shoots, or by reseeding themselves. Many will spread uncontrollably -- soon you'll be able to give mint, raspberries, comfrey and other spreaders to your neighbors. Most herbs don't require the same high quality soil that vegetables demand. I throw my old steel cans into my raspberry patch because the rust keeps down the bindweed. Most herbs don't require much care. Be sure to cut down dead or diseased canes in the raspberry patch. Cut off the flowers on the basil if you want to prolong the leafing season. My mother has kept a basil plant alive and leafing for over a year by cutting off every flower before it can go to seed. In my experience, herbs require very little care. You can pick up to 10% of the leaves off a plant without harming it. Raspberry leaves continue to taste good after frost, but basil doesn't. Some herbs will simply refuse to grow in your yard. Angelica won't even sprout for me in potting soil, but alpine strawberries do. Growing herbs is much like herb medicine -you have to experiment with what works for you.

The diseases people bring to me fit into four categories:

* Mucous Membranes * Female Reproductive Tract * Wounds and Infections * Digestion and Nervousness * Index

Mucous Membranes


thrush, sore throats, and eye infections Golden Seal Root Powder

This is a very powerful herb. It tastes terrible (unless you have a bad cold).

It promotes healing throughout the body, anywhere there is a mucous membrane. If taken in overdose, it can cause blisters in the mouth and on other mucous

membranes. I recommend taking one 00 capsule three times a day, with meals, no more frequently than at 4 hour intervals. If you have a beastly cold, you won't taste it anyway, so you could put a 1/2 teaspoonful into a teacup of hot water and drink it.

Fenugreek seeds

Brew like cut and sifted herb tea above. This tea helps clear stuffed sinus. It also tastes good. You can also add a Tbs. of these seeds to 1 cup of rice before boiling -- I even do that when I'm not sick because I like the flavor. Garlic

Eating this herb will help clear sinuses. that's why you feel better after

eating spicy Asian foods when you have a cold. The cayenne helps, too. You can eat it raw or cooked. You can slice it into pill-sized wedges and swallow them with juice or tea as if they were pills. Garlic is also excellent for clearing up itchy vaginal infections. Depending on how sore you are, you can peel one (be sure not to nick it) and use it directly as a suppository, or you can wrap it in cheese cloth to prevent direct contact with sore tissues. Or if the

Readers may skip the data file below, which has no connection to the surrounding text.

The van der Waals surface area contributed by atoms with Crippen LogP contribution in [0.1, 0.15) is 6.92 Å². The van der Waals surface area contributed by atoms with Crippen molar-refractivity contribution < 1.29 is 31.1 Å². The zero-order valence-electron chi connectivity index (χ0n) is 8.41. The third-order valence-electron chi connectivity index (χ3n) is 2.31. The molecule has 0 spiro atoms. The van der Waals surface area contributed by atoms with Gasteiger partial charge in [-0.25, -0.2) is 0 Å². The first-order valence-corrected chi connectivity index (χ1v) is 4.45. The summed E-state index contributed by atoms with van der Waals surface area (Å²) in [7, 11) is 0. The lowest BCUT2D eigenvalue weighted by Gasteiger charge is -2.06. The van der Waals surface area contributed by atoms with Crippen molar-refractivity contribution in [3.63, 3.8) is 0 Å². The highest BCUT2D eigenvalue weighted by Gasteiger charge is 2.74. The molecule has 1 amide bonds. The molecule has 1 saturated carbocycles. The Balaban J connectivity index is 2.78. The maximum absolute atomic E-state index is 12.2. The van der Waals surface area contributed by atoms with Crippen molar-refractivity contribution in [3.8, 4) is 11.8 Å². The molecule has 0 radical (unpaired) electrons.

infection has just gotten started and not done much tissue damage yet, you can put the garlic into a blender with plain yogurt and blend until smooth. Then apply the garlic/yogurt mix with a baster or spoon. A garlic suppository placed against the uterus will help fight uterine infections. (This is the only thing that worked to clear up an IUD caused infection -- after prescribed

medicines failed.) The garlic suppository works especially well in combination with golden seal capsules taken by mouth.


Yogurts not an herb, but it belongs here as a folk remedy. Yogurt contains the same bacteria as a normal vagina. You can use yogurt to increase the population of the good bacteria and help them compete against the bad bacteria (bad here being defined as the ones that make women sore and itchy). You can use a blender or egg beater to make the yogurt smooth enough to apply to the walls of the vagina with a baster. Be sure to wear a sanitary pad with this -- it will leak out and a tampon won't work. (Note: when you take penicillin or other antibiotic, the medicine kills your normal intestinal flora (many of which are also the yogurt bacteria.) If you eat yogurt while you take penicillin, you will have fewer digestive problems.)


This herb can be added to any other tea. It tastes good and it helps fight fever. It also helps many herbs, such as catnip and fenugreek, get to work faster. I particularly recommend mixing it with raspberry leaves to reduce menstrual flow and mitigate cramps. The only caution I have here is for those people who have mint allergies.



This herb makes a pleasant tasting tea that helps clear sinuses.

Slippery Elm Bark

Tea made from this herb feels great on a sore throat and helps it heal.

Red Root or Jersey Tea

Tea from this herb doesn't feel good right away on a sore throat, but it does help it heal faster. You'll notice the results about 8 hours after you drink it.

Comfrey (root or leaves)

Before using this tea, or any tea, for an eye bath be sure to strain it through a folded handkerchief or several layers of paper towel. If you are using a handkerchief, it is a good idea to boil or even pressure cook it before pouring tea through it. Comfrey is soothing for inflamed eyes and conjunctivitis. The easiest way I've found to apply herbs is to dip a washcloth in the strained herb and lay the cloth over closed eyes, while you lie on your back. Enough of the tea will seep into the eyes to be effective. Put a towel under your head to catch the drips. This herb also promotes skin growth on scrapes, cuts, burns and bruises. (It was great when I got mugged. My hands were completely covered with skin again within a week -- I also used aloe vera juice to draw the new skin together.) Do not let the leaves contact any part of the body for any extended period of time -- the leaves promote skin growth, and skin will grow right to the leaf in a matter of hours. (I know -- I did this after a motorbike accident.)